Leicester City 3-1 Liverpool: Three things for the champions to lose again

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Speaking of breaking records in a good way, Liverpool have now worried about setting some negative records. It’s not that the club, coach Jurgen Klopp, or the players are literally worried about such things, but fans and the media generally are, and the incredible drop underscores some troubling trends.

Liverpool’s problems are not surprising

To be perfectly honest, it’s a wonder the Reds have lasted so long in the race after all they’ve been through with injuries; No team in the league (or anywhere else) could have faced losing three centers during the season.

Many were quick to explain the slump in Manchester City’s results last season, noting that Aymeric Laporte was out for several months. It certainly influenced what happened, but now imagine City today without Laporte, Ruben Dias and John Stones for the rest of the season. Or Manchester United without Harry Maguire, Victor Lindelof and Eric Bailly. Spurs without Eric Dier, Toby Alderweireld or Davinson Sánchez, Leicester without Jonny Evans, Caglar Soyuncu and Wesley Fofana … Under those circumstances, it’s safe to say that neither of those teams would be in the title conversation at this point in the season.

Klopp made the most of what he had with midfielders Fabinho and Jordan Henderson stepping in to plug the hole, and they mostly did a very good job at the rear, but their absence in the middle of the park has been painfully felt during this losing streak. . . The team has not been able to press as efficiently, to gain possession as high on the field as it did before, which in turn led to the three forwards not being fed fast enough to hit unsuspecting defenses. Two or three seconds wasted in that regard makes a big difference.

Add in the obvious drop in defensive stability that the absence of a player like Van Dijk brings, and none of the things we’ve been witnessing lately are hard to explain. Ozan Kabak, who came to the club on loan from Schalke 04 on February 1 and started this match, is not only very young and not used to the English game, but also not used to his teammates. That became painfully obvious when he got in Alisson Becker’s way due to a miscommunication between him and the goalkeeper in the 81st minute, and the result was that Leicester forward Jamie Vardy scored what was probably the easiest goal. of his career and completely changed the game. In your head.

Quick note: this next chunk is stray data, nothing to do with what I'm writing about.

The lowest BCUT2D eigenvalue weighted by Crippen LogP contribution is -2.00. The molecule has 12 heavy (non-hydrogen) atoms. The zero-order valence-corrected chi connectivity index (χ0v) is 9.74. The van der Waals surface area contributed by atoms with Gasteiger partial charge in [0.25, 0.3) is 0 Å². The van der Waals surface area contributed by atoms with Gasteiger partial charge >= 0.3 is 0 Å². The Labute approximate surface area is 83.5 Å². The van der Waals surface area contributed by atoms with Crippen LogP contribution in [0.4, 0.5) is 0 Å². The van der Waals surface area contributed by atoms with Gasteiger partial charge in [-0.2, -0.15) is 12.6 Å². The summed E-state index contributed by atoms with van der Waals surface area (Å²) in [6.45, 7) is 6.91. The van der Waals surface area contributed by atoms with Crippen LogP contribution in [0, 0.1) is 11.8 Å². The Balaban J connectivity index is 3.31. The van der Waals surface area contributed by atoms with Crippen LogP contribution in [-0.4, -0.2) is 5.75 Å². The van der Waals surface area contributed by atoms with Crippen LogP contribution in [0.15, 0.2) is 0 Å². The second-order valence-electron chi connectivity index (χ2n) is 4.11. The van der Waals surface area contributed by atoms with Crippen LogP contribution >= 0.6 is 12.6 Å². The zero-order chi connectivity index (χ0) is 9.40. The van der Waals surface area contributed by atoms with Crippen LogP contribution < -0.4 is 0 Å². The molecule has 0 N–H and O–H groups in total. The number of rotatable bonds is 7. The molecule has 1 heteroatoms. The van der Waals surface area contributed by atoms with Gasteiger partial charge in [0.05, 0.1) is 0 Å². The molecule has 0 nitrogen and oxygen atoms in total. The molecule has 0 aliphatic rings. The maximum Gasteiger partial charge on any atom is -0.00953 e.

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But the point is, these problems are completely understandable. Add in the fact that Klopp is still obviously devastated about losing his mother a few days ago and not being able to attend the funeral or spend time with his family in Germany, and the picture is complete.

Liverpool are likely to return to their relative best at some point, but the question is, will it arrive in time for them to recover anything from the season? The turnaround in their performances and fortunes does not seem to come yet.

Foxes take what they get

Leicester took a somewhat defensive approach to their game away from Wolverhampton Wanderers in the previous round, and it was no wonder they did the same against Liverpool. Organized in what mostly looked like a 4-4-1-1 system, with James Maddison playing closer to Vardy up front, they kept their lines tight and with a bit of luck on their side, managed to keep the champions out. of the Minute 67 in which they simply had no way to stop the brilliance of Roberto Firmino and the good shot of Mohamed Salah.

They looked to hit quickly through counterattacks, which is what teams preparing defensively typically do, and use Vardy’s rhythm and eye to find the right channels for runs and damage the visitors’ high line. They created some opportunities that way even though Kabak and Henderson primarily dealt with Vardy, most notably when Harvey Barnes ran down the left to grab a good pass from Wilfred Ndidi and pass Alisson Becker with five minutes to go.

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The tie, scored by Maddison directly from a free kick that bounced off a charged area, was a bit controversial. When the ball hit the back of the net, the linesman raised his flag and pointed out that Daniel Amartey, who clearly tried to play the ball and take Alisson out, was offside. However, the VAR overruled the decision and allowed the goal to stand, though valid questions might again arise about how VAR officials drew those glaring lines.

Controversy, yes, but from Leicester’s point of view, you take what you get, be it mistakes by the opposition defense or by officials. The three points are all that will matter to them as they seek to strengthen their position in the top four.

Still interesting near the top

Leicester have now moved into second place with 46 points, beating Manchester United with 45, although Ole Gunnar Solskjaer’s team is yet to play West Browich Albion today (Sunday). Liverpool are still fourth with 40, but now Chelsea (39, playing Newcastle on Monday), West Ham (39, playing Sheffield United on Monday), Everton (37, playing Fulham today and will still have two games in hand) and Aston. Villa (36, two games in hand) all have a great chance to attack the top four soon.

Manchester City are a long way off after their convincing win over Spurs, running fast towards the third league title since Pep Guardiola took over. As things are going at the moment, it seems inevitable that the trophy will return to the Etihad, even though there is still a long way to go.

But the battle for the remaining European places promises to be very interesting until the last day of the campaign.

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